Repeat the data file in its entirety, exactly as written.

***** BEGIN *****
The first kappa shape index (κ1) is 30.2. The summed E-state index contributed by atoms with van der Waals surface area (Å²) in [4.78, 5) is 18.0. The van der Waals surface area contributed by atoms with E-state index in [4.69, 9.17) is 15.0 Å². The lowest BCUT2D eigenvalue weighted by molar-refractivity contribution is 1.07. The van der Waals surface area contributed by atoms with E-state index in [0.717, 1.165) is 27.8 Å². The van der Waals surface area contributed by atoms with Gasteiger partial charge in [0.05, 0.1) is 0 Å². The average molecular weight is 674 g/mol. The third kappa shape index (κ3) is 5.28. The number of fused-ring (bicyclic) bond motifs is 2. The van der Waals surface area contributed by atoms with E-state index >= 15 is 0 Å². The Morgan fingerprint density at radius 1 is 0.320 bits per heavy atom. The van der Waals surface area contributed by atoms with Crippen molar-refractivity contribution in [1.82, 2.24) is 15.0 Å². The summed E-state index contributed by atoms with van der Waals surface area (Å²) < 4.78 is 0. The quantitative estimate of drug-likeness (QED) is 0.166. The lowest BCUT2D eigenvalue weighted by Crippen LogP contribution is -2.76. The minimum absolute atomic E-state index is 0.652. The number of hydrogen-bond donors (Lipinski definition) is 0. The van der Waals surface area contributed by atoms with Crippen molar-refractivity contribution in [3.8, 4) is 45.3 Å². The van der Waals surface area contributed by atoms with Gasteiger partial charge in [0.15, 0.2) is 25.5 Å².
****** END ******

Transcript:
The first kappa shape index (κ1) is 30.2. The summed E-state index contributed by atoms with van der Waals surface area (Å²) in [4.78, 5) is 18.0. The van der Waals surface area contributed by atoms with E-state index in [4.69, 9.17) is 15.0 Å². The lowest BCUT2D eigenvalue weighted by molar-refractivity contribution is 1.07. The van der Waals surface area contributed by atoms with E-state index in [0.717, 1.165) is 27.8 Å². The van der Waals surface area contributed by atoms with Gasteiger partial charge in [0.05, 0.1) is 0 Å². The average molecular weight is 674 g/mol. The third kappa shape index (κ3) is 5.28. The number of fused-ring (bicyclic) bond motifs is 2. The van der Waals surface area contributed by atoms with E-state index >= 15 is 0 Å². The Morgan fingerprint density at radius 1 is 0.320 bits per heavy atom. The van der Waals surface area contributed by atoms with Crippen molar-refractivity contribution in [1.82, 2.24) is 15.0 Å². The summed E-state index contributed by atoms with van der Waals surface area (Å²) < 4.78 is 0. The quantitative estimate of drug-likeness (QED) is 0.166. The lowest BCUT2D eigenvalue weighted by Crippen LogP contribution is -2.76. The minimum absolute atomic E-state index is 0.652. The number of hydrogen-bond donors (Lipinski definition) is 0. The van der Waals surface area contributed by atoms with Crippen molar-refractivity contribution in [3.8, 4) is 45.3 Å². The van der Waals surface area contributed by atoms with Gasteiger partial charge in [0.15, 0.2) is 25.5 Å².